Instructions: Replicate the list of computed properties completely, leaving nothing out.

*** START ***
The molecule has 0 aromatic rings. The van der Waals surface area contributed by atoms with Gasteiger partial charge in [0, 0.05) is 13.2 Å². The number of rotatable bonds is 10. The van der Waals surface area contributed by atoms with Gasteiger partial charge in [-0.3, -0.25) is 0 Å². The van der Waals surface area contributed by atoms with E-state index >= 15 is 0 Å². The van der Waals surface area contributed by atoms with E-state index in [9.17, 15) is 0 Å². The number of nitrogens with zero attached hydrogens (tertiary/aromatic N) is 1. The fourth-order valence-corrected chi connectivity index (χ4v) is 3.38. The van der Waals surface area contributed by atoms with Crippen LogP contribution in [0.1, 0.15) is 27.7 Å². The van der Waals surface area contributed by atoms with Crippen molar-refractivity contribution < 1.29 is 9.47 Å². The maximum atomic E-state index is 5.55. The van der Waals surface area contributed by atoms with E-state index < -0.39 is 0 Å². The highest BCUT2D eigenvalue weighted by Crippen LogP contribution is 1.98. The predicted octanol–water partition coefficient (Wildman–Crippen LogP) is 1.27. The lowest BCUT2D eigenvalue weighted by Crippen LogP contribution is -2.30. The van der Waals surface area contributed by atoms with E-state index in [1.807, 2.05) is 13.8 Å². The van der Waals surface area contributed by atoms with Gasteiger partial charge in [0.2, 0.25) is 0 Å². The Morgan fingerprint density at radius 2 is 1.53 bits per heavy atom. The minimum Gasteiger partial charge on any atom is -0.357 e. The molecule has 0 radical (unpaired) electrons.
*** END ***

The molecule has 0 aromatic rings. The van der Waals surface area contributed by atoms with Gasteiger partial charge in [0, 0.05) is 13.2 Å². The number of rotatable bonds is 10. The van der Waals surface area contributed by atoms with Gasteiger partial charge in [-0.3, -0.25) is 0 Å². The van der Waals surface area contributed by atoms with E-state index >= 15 is 0 Å². The van der Waals surface area contributed by atoms with E-state index in [9.17, 15) is 0 Å². The number of nitrogens with zero attached hydrogens (tertiary/aromatic N) is 1. The fourth-order valence-corrected chi connectivity index (χ4v) is 3.38. The van der Waals surface area contributed by atoms with Crippen LogP contribution in [0.1, 0.15) is 27.7 Å². The van der Waals surface area contributed by atoms with Crippen molar-refractivity contribution < 1.29 is 9.47 Å². The maximum atomic E-state index is 5.55. The van der Waals surface area contributed by atoms with E-state index < -0.39 is 0 Å². The highest BCUT2D eigenvalue weighted by Crippen LogP contribution is 1.98. The predicted octanol–water partition coefficient (Wildman–Crippen LogP) is 1.27. The lowest BCUT2D eigenvalue weighted by Crippen LogP contribution is -2.30. The van der Waals surface area contributed by atoms with E-state index in [1.807, 2.05) is 13.8 Å². The van der Waals surface area contributed by atoms with Gasteiger partial charge in [0.2, 0.25) is 0 Å². The Morgan fingerprint density at radius 2 is 1.53 bits per heavy atom. The minimum Gasteiger partial charge on any atom is -0.357 e. The molecule has 0 radical (unpaired) electrons.